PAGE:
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Human Spirit and Work

Human spirit and work is concerned with tapping into the employee’s intrinsic motivation. The knowledge worker, as I pointed out in Chap. 8, responds best to three dimensions of motivation: having some autonomy to make their own decisions; understanding the bigger purpose of what they do; and being given an opportunity to develop their skills-set. Reward and punishment; that is, extrinsic motivational tactics still have their place—particularly when it comes to unskilled and semi-skilled workers. But for the skilled worker, extrinsic rewards, such as adequate pay and conditions, won’t engage human spirit with work. An agile workplace is likely to be characterized by a core of intrinsically motivated individuals.

Furthermore, a highly motivated workforce is resilient, adaptive, and flexible in the face of a hyper-competitive and tumultuous marketplace. Companies are screaming out for employees who are enterprising, able to think for themselves, understand the bigger picture, and want to master their craft. Using a competitive salary and good working conditions to generate excitement and enthusiasm never was—and never will be—the ultimate motivational force.

Innovation and processing speed, continuous improvement, and problemsolving are dimensions of agility that directly profit from engaged employees. An intrinsically motivated employee will, for instance, question the relevance of work practices used. If necessary, the engaged employee then will search for new and better ways to get the job done. Why are we doing it this way? Is there a better way? are the questions they think about. Instead, a satisfied employee isn’t as enthusiastic to take ownership of improving workplace methods.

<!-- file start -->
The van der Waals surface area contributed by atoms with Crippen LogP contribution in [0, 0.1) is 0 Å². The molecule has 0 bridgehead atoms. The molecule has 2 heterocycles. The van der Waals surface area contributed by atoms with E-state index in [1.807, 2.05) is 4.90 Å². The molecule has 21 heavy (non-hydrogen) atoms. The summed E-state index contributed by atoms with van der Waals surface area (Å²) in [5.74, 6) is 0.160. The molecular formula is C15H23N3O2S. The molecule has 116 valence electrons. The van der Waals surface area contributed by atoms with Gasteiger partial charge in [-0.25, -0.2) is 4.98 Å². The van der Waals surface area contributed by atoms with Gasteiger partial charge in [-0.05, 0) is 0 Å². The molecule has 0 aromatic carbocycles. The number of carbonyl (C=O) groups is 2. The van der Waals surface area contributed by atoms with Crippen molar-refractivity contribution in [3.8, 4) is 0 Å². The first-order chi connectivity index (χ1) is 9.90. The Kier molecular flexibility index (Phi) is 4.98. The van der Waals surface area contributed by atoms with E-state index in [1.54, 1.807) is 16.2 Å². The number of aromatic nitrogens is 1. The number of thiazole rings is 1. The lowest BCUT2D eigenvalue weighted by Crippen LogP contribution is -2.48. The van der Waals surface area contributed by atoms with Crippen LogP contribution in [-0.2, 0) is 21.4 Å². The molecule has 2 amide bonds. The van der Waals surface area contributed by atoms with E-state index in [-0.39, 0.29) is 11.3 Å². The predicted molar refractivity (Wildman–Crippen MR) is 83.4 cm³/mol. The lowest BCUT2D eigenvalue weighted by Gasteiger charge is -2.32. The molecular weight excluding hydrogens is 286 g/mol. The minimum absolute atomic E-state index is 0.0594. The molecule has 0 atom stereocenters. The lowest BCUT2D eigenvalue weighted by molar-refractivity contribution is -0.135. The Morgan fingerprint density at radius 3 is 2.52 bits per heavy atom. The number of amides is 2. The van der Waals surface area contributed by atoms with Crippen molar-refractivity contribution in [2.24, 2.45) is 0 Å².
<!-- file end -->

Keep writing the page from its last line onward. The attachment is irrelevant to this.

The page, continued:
Mastery—one of the three dimensions of intrinsic motivation Dan Pink speaks about in his book, Drive—is also a type of improvement. The quest for mastery involves continuously improving oneself; in a word, self-improvement. Self-mastery and refining the business environment is characteristic of a high-performing business. It gives the enterprise an edge. To have this competitive edge, a company needs a critical mass of employees with their human spirit invested in their work. A dispirited employee, or even one that’s reasonably satisfied, won’t have the same intrinsic drive for self-mastery.

People with their human spirit nourished by the work they do is an obviously benefit. They enjoy coming to work, being productive, and having resilience—all attributes that most of us seek in ourselves and others.

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